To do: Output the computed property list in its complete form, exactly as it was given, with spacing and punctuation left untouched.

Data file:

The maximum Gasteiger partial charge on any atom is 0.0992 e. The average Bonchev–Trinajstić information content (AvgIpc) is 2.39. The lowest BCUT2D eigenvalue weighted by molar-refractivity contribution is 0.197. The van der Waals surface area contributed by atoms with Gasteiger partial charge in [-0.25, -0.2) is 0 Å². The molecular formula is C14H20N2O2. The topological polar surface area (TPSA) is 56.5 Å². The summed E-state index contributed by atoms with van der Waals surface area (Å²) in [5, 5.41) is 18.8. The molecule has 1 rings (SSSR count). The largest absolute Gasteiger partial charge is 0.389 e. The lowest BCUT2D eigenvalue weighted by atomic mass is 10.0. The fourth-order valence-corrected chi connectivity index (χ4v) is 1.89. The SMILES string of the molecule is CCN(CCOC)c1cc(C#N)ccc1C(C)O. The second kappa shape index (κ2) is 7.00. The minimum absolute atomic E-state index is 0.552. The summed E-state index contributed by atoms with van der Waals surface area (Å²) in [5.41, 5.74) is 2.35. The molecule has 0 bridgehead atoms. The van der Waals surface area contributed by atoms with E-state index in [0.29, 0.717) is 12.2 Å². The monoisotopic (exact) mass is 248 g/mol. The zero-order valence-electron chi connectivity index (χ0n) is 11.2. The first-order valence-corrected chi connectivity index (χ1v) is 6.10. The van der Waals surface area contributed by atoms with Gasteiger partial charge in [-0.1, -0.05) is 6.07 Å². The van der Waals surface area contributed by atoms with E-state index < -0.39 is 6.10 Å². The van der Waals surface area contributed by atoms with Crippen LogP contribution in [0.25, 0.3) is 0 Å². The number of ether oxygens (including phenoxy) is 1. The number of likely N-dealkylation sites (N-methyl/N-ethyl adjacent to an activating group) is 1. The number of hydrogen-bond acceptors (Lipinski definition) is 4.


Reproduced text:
The maximum Gasteiger partial charge on any atom is 0.0992 e. The average Bonchev–Trinajstić information content (AvgIpc) is 2.39. The lowest BCUT2D eigenvalue weighted by molar-refractivity contribution is 0.197. The van der Waals surface area contributed by atoms with Gasteiger partial charge in [-0.25, -0.2) is 0 Å². The molecular formula is C14H20N2O2. The topological polar surface area (TPSA) is 56.5 Å². The summed E-state index contributed by atoms with van der Waals surface area (Å²) in [5, 5.41) is 18.8. The molecule has 1 rings (SSSR count). The largest absolute Gasteiger partial charge is 0.389 e. The lowest BCUT2D eigenvalue weighted by atomic mass is 10.0. The fourth-order valence-corrected chi connectivity index (χ4v) is 1.89. The SMILES string of the molecule is CCN(CCOC)c1cc(C#N)ccc1C(C)O. The second kappa shape index (κ2) is 7.00. The minimum absolute atomic E-state index is 0.552. The summed E-state index contributed by atoms with van der Waals surface area (Å²) in [5.41, 5.74) is 2.35. The molecule has 0 bridgehead atoms. The van der Waals surface area contributed by atoms with E-state index in [0.29, 0.717) is 12.2 Å². The monoisotopic (exact) mass is 248 g/mol. The zero-order valence-electron chi connectivity index (χ0n) is 11.2. The first-order valence-corrected chi connectivity index (χ1v) is 6.10. The van der Waals surface area contributed by atoms with Gasteiger partial charge in [-0.1, -0.05) is 6.07 Å². The van der Waals surface area contributed by atoms with E-state index < -0.39 is 6.10 Å². The van der Waals surface area contributed by atoms with Crippen LogP contribution in [0.25, 0.3) is 0 Å². The number of ether oxygens (including phenoxy) is 1. The number of likely N-dealkylation sites (N-methyl/N-ethyl adjacent to an activating group) is 1. The number of hydrogen-bond acceptors (Lipinski definition) is 4.